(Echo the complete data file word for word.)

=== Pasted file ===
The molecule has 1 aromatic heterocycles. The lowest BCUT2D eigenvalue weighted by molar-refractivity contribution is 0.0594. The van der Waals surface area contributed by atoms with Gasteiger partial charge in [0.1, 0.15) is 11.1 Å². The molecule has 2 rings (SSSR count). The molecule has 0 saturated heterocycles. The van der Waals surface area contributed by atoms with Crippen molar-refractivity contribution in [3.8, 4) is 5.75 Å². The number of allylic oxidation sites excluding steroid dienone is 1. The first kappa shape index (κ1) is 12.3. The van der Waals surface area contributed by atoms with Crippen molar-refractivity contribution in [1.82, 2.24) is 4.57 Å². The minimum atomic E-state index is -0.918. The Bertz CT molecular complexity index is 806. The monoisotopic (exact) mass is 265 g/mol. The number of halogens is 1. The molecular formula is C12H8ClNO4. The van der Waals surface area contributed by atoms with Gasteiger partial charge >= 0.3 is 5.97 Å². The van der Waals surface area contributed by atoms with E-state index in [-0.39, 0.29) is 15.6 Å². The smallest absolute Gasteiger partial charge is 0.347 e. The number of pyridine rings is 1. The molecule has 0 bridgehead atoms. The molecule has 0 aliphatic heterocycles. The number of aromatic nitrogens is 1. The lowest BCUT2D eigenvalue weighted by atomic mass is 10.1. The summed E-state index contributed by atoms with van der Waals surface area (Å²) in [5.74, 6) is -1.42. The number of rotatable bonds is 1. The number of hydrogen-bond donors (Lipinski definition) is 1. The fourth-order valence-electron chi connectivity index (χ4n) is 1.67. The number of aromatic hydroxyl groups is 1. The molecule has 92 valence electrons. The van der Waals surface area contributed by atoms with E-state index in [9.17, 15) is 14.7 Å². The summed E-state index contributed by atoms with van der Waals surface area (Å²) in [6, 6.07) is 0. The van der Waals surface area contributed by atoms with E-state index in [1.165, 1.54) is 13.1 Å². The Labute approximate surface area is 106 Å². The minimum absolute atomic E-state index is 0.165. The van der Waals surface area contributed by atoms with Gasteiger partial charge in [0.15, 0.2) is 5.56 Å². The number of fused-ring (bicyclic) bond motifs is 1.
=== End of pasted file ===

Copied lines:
The molecule has 1 aromatic heterocycles. The lowest BCUT2D eigenvalue weighted by molar-refractivity contribution is 0.0594. The van der Waals surface area contributed by atoms with Gasteiger partial charge in [0.1, 0.15) is 11.1 Å². The molecule has 2 rings (SSSR count). The molecule has 0 saturated heterocycles. The van der Waals surface area contributed by atoms with Crippen molar-refractivity contribution in [3.8, 4) is 5.75 Å². The number of allylic oxidation sites excluding steroid dienone is 1. The first kappa shape index (κ1) is 12.3. The van der Waals surface area contributed by atoms with Crippen molar-refractivity contribution in [1.82, 2.24) is 4.57 Å². The minimum atomic E-state index is -0.918. The Bertz CT molecular complexity index is 806. The monoisotopic (exact) mass is 265 g/mol. The number of halogens is 1. The molecular formula is C12H8ClNO4. The van der Waals surface area contributed by atoms with Gasteiger partial charge >= 0.3 is 5.97 Å². The van der Waals surface area contributed by atoms with E-state index in [-0.39, 0.29) is 15.6 Å². The smallest absolute Gasteiger partial charge is 0.347 e. The number of pyridine rings is 1. The molecule has 0 bridgehead atoms. The molecule has 0 aliphatic heterocycles. The number of aromatic nitrogens is 1. The lowest BCUT2D eigenvalue weighted by atomic mass is 10.1. The summed E-state index contributed by atoms with van der Waals surface area (Å²) in [5.74, 6) is -1.42. The number of rotatable bonds is 1. The number of hydrogen-bond donors (Lipinski definition) is 1. The fourth-order valence-electron chi connectivity index (χ4n) is 1.67. The number of aromatic hydroxyl groups is 1. The molecule has 92 valence electrons. The van der Waals surface area contributed by atoms with E-state index in [9.17, 15) is 14.7 Å². The summed E-state index contributed by atoms with van der Waals surface area (Å²) in [6, 6.07) is 0. The van der Waals surface area contributed by atoms with E-state index in [1.165, 1.54) is 13.1 Å². The Labute approximate surface area is 106 Å². The minimum absolute atomic E-state index is 0.165. The van der Waals surface area contributed by atoms with Gasteiger partial charge in [0.15, 0.2) is 5.56 Å². The number of fused-ring (bicyclic) bond motifs is 1.